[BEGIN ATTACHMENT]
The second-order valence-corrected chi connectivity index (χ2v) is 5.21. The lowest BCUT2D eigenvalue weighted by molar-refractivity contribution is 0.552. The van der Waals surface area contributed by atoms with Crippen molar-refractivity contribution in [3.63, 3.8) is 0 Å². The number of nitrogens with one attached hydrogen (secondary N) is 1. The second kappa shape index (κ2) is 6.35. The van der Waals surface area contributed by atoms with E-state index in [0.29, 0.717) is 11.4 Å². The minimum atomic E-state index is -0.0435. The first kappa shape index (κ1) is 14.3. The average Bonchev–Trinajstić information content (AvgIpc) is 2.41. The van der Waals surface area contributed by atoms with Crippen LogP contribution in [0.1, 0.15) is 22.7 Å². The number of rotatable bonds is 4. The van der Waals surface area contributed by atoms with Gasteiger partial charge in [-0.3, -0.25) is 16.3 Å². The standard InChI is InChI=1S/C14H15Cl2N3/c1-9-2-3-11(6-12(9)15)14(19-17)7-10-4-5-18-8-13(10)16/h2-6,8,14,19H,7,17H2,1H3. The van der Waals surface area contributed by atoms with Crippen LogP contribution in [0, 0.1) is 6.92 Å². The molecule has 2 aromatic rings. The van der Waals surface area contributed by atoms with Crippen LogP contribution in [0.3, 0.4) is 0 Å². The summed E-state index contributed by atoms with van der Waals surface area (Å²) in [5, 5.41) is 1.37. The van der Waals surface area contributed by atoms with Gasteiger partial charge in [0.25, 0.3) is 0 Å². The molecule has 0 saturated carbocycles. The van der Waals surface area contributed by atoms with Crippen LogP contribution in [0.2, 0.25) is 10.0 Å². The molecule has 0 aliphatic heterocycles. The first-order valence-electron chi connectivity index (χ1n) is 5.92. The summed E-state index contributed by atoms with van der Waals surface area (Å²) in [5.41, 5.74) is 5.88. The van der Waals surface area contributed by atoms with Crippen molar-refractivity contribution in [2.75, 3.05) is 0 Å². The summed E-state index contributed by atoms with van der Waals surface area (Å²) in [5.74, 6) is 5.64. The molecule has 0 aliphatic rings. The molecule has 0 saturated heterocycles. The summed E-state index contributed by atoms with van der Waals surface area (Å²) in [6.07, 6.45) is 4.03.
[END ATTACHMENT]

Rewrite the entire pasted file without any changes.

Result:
The second-order valence-corrected chi connectivity index (χ2v) is 5.21. The lowest BCUT2D eigenvalue weighted by molar-refractivity contribution is 0.552. The van der Waals surface area contributed by atoms with Crippen molar-refractivity contribution in [3.63, 3.8) is 0 Å². The number of nitrogens with one attached hydrogen (secondary N) is 1. The second kappa shape index (κ2) is 6.35. The van der Waals surface area contributed by atoms with E-state index in [0.29, 0.717) is 11.4 Å². The minimum atomic E-state index is -0.0435. The first kappa shape index (κ1) is 14.3. The average Bonchev–Trinajstić information content (AvgIpc) is 2.41. The van der Waals surface area contributed by atoms with Crippen LogP contribution in [0.1, 0.15) is 22.7 Å². The number of rotatable bonds is 4. The van der Waals surface area contributed by atoms with Gasteiger partial charge in [-0.3, -0.25) is 16.3 Å². The standard InChI is InChI=1S/C14H15Cl2N3/c1-9-2-3-11(6-12(9)15)14(19-17)7-10-4-5-18-8-13(10)16/h2-6,8,14,19H,7,17H2,1H3. The van der Waals surface area contributed by atoms with Crippen LogP contribution in [0, 0.1) is 6.92 Å². The molecule has 2 aromatic rings. The van der Waals surface area contributed by atoms with Crippen LogP contribution in [0.3, 0.4) is 0 Å². The summed E-state index contributed by atoms with van der Waals surface area (Å²) in [5, 5.41) is 1.37. The van der Waals surface area contributed by atoms with Gasteiger partial charge in [0.25, 0.3) is 0 Å². The molecule has 0 saturated carbocycles. The van der Waals surface area contributed by atoms with Crippen LogP contribution in [0.2, 0.25) is 10.0 Å². The molecule has 0 aliphatic heterocycles. The first-order valence-electron chi connectivity index (χ1n) is 5.92. The summed E-state index contributed by atoms with van der Waals surface area (Å²) in [5.41, 5.74) is 5.88. The van der Waals surface area contributed by atoms with Crippen molar-refractivity contribution in [2.75, 3.05) is 0 Å². The summed E-state index contributed by atoms with van der Waals surface area (Å²) in [5.74, 6) is 5.64. The molecule has 0 aliphatic rings. The molecule has 0 saturated heterocycles. The summed E-state index contributed by atoms with van der Waals surface area (Å²) in [6.07, 6.45) is 4.03.